Einstein Research Unit Climate and Water under Change (CliWaC)
The Einstein Research Unit Climate and Water under Change (CliWaC) is a transdisciplinary research initiative of the Berlin University Alliance to address water-related risks under climate change. CliWaC will bring together social and natural science as well as practical expertise from stakeholders to support the governance of mitigation and adaptation measures in response to climate change. [Link]
Multi-scale transport and exchange processes in the atmosphere over mountains – programme and experiment
Atmospheric processes specific to mountainous regions heavily affect the exchange of momentum, heat and mass between the Earth’s surface and the atmosphere. TEAMx is an international research programme that aims at improving our understanding of these processes. [Link]
The objective of the JOSTICE project is to assess the present and future changes in mass balance, runoff, ice volume and local climate of Jostedalsbreen, and determine the societal impact of these changes on hydropower production, tourism and agriculture. [Link]
HALJI - Glacial lake outburst floods in the Halji region, Nepal
DFG research grant
The Hindu Kush Himalaya (KHK) region in general, and Nepal in particular, are largely affected by glacial lake outburst floods (GLOFs). Many studies argue that the occurrence of GLOFs is, at least partly, linked to climate change and subsequent glacier retreat. The Halji village in north-western Nepal has been severely affected by six GLOFs since 2004. Based on previous studies and ongoing meteorological measurements by an automatic weather station on the Halji glacier from where the GLOFs have been released, the proposed project addresses three research questions: (1) Which topographic, atmospheric, cryospheric and hydrospheric preconditions and processes are leading to GLOFs on the Halji Glacier? (2) What determines temporal variability of GLOF occurrence in the Halji region? (3) How is GLOF occurrence in the Halji region linked to climate change in the KHK region? The three research questions shall be answered by new long-term data on atmospheric forcing and subsequent modelling of cryospheric and hydrospheric processes to obtain a better understanding of GLOF hazards and their spatial and temporal patterns. [Link]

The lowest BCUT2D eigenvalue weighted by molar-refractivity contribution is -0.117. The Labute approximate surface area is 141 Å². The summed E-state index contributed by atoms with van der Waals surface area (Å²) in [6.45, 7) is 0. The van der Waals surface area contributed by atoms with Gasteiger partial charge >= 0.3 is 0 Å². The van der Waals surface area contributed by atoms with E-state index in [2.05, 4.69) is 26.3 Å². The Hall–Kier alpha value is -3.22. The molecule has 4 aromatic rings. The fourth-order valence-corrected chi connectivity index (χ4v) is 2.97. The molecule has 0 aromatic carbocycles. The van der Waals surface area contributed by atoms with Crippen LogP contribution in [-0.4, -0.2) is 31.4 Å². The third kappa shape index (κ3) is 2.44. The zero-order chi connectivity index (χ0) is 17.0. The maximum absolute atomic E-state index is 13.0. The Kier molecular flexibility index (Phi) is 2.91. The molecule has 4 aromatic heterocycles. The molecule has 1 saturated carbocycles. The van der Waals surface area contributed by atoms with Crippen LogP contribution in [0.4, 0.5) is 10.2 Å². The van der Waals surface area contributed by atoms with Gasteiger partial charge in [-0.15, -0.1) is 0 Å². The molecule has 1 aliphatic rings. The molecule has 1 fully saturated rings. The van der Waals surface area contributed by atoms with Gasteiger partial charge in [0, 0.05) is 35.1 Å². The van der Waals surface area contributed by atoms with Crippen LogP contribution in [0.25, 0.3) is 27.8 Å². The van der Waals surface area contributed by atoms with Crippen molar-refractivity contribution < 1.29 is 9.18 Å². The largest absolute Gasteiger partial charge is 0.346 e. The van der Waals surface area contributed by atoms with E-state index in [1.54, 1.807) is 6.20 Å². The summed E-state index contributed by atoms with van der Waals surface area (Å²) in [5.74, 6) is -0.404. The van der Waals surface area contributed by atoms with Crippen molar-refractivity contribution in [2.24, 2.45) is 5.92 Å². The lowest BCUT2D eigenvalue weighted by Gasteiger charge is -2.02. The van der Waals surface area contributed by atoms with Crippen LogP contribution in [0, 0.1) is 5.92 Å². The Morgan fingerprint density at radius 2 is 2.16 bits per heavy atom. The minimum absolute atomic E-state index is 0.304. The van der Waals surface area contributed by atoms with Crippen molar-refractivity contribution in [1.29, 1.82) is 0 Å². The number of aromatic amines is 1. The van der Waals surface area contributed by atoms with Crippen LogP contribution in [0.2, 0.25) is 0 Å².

Austrian FWF and the German DFG
In this project we combine the expertise of our team members from the Universities of Innsbruck, Erlangen-Nuremberg and Saskatchewan with the logistically suitable, data rich, and well equipped Hintereisferner in the Ötztal Alps, Austria, for developing and calibrating novel model tools that can push mass balance studies a large step forward in glaciology. In the end we aim to obtain an effective parameterization of snow drift, which will not only increase the process understanding of glacier-climate interactions, but also be available for future studies of glaciers in climatic settings around the world.
DFG research grant
This research project makes a contribution to the understanding of the interaction between dynamic processes and the spatial and temporal variability of precipitation in Patagonia. The aim of the project is the quantification of relevant processes, which provide new insights on relevant mechanisms on precipitation generation. Dynamic and thermodynamic flow properties are studied in detail by means of high-resolution numerical simulations. Simplified analytical models are further used to study the sensitivity of atmospheric perturbations on the precipitation distribution. The results obtained by this study provides valuable information for hydrological, glaciological and ecological topics.